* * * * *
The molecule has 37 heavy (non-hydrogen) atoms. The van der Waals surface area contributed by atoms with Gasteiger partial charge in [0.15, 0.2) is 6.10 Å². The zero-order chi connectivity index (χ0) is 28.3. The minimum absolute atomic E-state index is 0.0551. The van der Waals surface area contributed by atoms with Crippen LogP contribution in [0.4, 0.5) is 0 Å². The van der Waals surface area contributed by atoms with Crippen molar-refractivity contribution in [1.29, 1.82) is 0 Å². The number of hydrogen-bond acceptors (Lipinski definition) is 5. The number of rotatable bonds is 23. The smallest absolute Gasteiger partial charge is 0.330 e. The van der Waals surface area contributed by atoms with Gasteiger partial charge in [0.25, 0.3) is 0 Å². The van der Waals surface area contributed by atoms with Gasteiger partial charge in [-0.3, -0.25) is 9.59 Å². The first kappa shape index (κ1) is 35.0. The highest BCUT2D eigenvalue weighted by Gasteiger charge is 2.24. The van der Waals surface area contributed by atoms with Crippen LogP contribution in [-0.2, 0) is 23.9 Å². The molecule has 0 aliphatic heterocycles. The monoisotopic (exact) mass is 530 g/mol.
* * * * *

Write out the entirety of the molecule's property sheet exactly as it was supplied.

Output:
The molecule has 37 heavy (non-hydrogen) atoms. The van der Waals surface area contributed by atoms with Gasteiger partial charge in [0.15, 0.2) is 6.10 Å². The zero-order chi connectivity index (χ0) is 28.3. The minimum absolute atomic E-state index is 0.0551. The van der Waals surface area contributed by atoms with Crippen LogP contribution in [0.4, 0.5) is 0 Å². The van der Waals surface area contributed by atoms with Crippen molar-refractivity contribution in [1.29, 1.82) is 0 Å². The number of hydrogen-bond acceptors (Lipinski definition) is 5. The number of rotatable bonds is 23. The smallest absolute Gasteiger partial charge is 0.330 e. The van der Waals surface area contributed by atoms with Gasteiger partial charge in [0.25, 0.3) is 0 Å². The van der Waals surface area contributed by atoms with Gasteiger partial charge in [-0.3, -0.25) is 9.59 Å². The first kappa shape index (κ1) is 35.0. The highest BCUT2D eigenvalue weighted by Gasteiger charge is 2.24. The van der Waals surface area contributed by atoms with Crippen LogP contribution in [-0.2, 0) is 23.9 Å². The molecule has 0 aliphatic heterocycles. The monoisotopic (exact) mass is 530 g/mol.